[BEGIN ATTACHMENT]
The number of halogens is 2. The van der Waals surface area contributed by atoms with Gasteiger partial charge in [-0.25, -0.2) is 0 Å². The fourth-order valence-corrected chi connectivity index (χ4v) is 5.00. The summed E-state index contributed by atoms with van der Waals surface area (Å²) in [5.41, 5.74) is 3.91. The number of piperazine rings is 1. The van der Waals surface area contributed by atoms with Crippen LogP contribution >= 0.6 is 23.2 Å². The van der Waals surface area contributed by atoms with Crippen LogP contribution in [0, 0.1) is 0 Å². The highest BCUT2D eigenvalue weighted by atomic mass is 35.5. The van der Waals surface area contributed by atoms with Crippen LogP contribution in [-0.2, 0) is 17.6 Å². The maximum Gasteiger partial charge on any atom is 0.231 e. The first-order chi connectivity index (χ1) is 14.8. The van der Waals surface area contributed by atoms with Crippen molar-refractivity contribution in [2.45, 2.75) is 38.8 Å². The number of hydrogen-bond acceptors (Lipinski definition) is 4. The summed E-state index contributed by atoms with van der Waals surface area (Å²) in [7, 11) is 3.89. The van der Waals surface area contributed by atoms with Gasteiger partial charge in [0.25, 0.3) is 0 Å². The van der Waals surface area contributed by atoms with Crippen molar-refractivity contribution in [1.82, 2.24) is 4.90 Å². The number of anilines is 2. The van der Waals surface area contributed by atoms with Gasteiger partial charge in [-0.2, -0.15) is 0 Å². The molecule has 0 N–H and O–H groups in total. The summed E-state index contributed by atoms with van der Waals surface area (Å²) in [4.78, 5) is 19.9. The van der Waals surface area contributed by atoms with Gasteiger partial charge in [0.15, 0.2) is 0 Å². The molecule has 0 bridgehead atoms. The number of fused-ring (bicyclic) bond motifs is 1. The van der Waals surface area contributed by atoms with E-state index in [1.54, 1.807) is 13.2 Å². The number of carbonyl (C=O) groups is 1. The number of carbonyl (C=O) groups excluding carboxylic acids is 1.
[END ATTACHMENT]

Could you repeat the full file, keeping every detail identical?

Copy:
The number of halogens is 2. The van der Waals surface area contributed by atoms with Gasteiger partial charge in [-0.25, -0.2) is 0 Å². The fourth-order valence-corrected chi connectivity index (χ4v) is 5.00. The summed E-state index contributed by atoms with van der Waals surface area (Å²) in [5.41, 5.74) is 3.91. The number of piperazine rings is 1. The van der Waals surface area contributed by atoms with Crippen LogP contribution >= 0.6 is 23.2 Å². The van der Waals surface area contributed by atoms with Crippen LogP contribution in [0, 0.1) is 0 Å². The highest BCUT2D eigenvalue weighted by atomic mass is 35.5. The van der Waals surface area contributed by atoms with Crippen LogP contribution in [-0.2, 0) is 17.6 Å². The maximum Gasteiger partial charge on any atom is 0.231 e. The first-order chi connectivity index (χ1) is 14.8. The van der Waals surface area contributed by atoms with Crippen molar-refractivity contribution in [2.45, 2.75) is 38.8 Å². The number of hydrogen-bond acceptors (Lipinski definition) is 4. The summed E-state index contributed by atoms with van der Waals surface area (Å²) in [7, 11) is 3.89. The van der Waals surface area contributed by atoms with Gasteiger partial charge in [0.25, 0.3) is 0 Å². The van der Waals surface area contributed by atoms with Crippen molar-refractivity contribution in [1.82, 2.24) is 4.90 Å². The number of anilines is 2. The van der Waals surface area contributed by atoms with Gasteiger partial charge in [-0.2, -0.15) is 0 Å². The molecule has 0 N–H and O–H groups in total. The summed E-state index contributed by atoms with van der Waals surface area (Å²) in [4.78, 5) is 19.9. The van der Waals surface area contributed by atoms with Gasteiger partial charge in [0.15, 0.2) is 0 Å². The molecule has 0 bridgehead atoms. The number of fused-ring (bicyclic) bond motifs is 1. The van der Waals surface area contributed by atoms with E-state index in [1.54, 1.807) is 13.2 Å². The number of carbonyl (C=O) groups is 1. The number of carbonyl (C=O) groups excluding carboxylic acids is 1.